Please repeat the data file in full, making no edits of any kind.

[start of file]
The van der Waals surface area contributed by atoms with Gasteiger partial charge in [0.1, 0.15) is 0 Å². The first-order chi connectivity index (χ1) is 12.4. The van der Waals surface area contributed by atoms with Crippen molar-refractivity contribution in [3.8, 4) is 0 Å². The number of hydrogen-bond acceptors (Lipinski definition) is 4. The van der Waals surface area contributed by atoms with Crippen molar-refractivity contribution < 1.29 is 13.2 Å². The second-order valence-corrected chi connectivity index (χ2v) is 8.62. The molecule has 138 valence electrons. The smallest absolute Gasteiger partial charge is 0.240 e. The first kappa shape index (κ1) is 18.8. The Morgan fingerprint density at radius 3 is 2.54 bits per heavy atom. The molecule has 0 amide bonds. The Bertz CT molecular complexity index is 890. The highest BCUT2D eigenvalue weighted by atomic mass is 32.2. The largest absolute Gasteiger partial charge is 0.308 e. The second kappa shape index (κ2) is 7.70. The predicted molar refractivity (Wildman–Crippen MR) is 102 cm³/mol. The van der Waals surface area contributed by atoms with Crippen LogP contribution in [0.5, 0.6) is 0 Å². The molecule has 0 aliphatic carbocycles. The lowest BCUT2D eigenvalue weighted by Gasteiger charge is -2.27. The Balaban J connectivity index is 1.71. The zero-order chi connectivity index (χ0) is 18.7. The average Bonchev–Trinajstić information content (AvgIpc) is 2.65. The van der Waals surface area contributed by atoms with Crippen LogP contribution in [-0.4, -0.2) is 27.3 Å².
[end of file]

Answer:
The van der Waals surface area contributed by atoms with Gasteiger partial charge in [0.1, 0.15) is 0 Å². The first-order chi connectivity index (χ1) is 12.4. The van der Waals surface area contributed by atoms with Crippen molar-refractivity contribution in [3.8, 4) is 0 Å². The number of hydrogen-bond acceptors (Lipinski definition) is 4. The van der Waals surface area contributed by atoms with Crippen molar-refractivity contribution < 1.29 is 13.2 Å². The second-order valence-corrected chi connectivity index (χ2v) is 8.62. The molecule has 138 valence electrons. The smallest absolute Gasteiger partial charge is 0.240 e. The first kappa shape index (κ1) is 18.8. The Morgan fingerprint density at radius 3 is 2.54 bits per heavy atom. The molecule has 0 amide bonds. The Bertz CT molecular complexity index is 890. The highest BCUT2D eigenvalue weighted by atomic mass is 32.2. The largest absolute Gasteiger partial charge is 0.308 e. The second kappa shape index (κ2) is 7.70. The predicted molar refractivity (Wildman–Crippen MR) is 102 cm³/mol. The van der Waals surface area contributed by atoms with Crippen LogP contribution in [0.5, 0.6) is 0 Å². The molecule has 0 aliphatic carbocycles. The lowest BCUT2D eigenvalue weighted by Gasteiger charge is -2.27. The Balaban J connectivity index is 1.71. The zero-order chi connectivity index (χ0) is 18.7. The average Bonchev–Trinajstić information content (AvgIpc) is 2.65. The van der Waals surface area contributed by atoms with Crippen LogP contribution in [-0.4, -0.2) is 27.3 Å².